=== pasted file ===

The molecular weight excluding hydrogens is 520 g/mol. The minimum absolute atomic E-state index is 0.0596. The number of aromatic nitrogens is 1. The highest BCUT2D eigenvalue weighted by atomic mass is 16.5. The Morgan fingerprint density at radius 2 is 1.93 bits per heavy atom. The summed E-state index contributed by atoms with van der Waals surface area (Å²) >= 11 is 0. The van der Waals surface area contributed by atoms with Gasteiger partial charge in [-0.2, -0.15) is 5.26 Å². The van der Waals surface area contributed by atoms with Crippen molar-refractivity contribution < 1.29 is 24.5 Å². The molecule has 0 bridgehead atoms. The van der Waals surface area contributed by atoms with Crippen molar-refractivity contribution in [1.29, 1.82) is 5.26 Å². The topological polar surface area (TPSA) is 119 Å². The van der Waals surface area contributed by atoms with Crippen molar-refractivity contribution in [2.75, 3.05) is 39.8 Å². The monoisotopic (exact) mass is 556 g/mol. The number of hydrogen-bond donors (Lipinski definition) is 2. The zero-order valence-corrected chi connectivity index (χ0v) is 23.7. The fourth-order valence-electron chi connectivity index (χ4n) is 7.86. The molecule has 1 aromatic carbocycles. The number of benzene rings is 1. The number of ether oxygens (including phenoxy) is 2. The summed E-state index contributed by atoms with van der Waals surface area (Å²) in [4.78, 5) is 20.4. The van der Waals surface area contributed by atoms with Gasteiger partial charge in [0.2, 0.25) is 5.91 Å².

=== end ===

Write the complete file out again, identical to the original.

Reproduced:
The molecular weight excluding hydrogens is 520 g/mol. The minimum absolute atomic E-state index is 0.0596. The number of aromatic nitrogens is 1. The highest BCUT2D eigenvalue weighted by atomic mass is 16.5. The Morgan fingerprint density at radius 2 is 1.93 bits per heavy atom. The summed E-state index contributed by atoms with van der Waals surface area (Å²) >= 11 is 0. The van der Waals surface area contributed by atoms with Gasteiger partial charge in [-0.2, -0.15) is 5.26 Å². The van der Waals surface area contributed by atoms with Crippen molar-refractivity contribution < 1.29 is 24.5 Å². The molecule has 0 bridgehead atoms. The van der Waals surface area contributed by atoms with Crippen molar-refractivity contribution in [1.29, 1.82) is 5.26 Å². The topological polar surface area (TPSA) is 119 Å². The van der Waals surface area contributed by atoms with Crippen molar-refractivity contribution in [2.75, 3.05) is 39.8 Å². The monoisotopic (exact) mass is 556 g/mol. The number of hydrogen-bond donors (Lipinski definition) is 2. The zero-order valence-corrected chi connectivity index (χ0v) is 23.7. The fourth-order valence-electron chi connectivity index (χ4n) is 7.86. The molecule has 1 aromatic carbocycles. The number of benzene rings is 1. The number of ether oxygens (including phenoxy) is 2. The summed E-state index contributed by atoms with van der Waals surface area (Å²) in [4.78, 5) is 20.4. The van der Waals surface area contributed by atoms with Gasteiger partial charge in [0.2, 0.25) is 5.91 Å².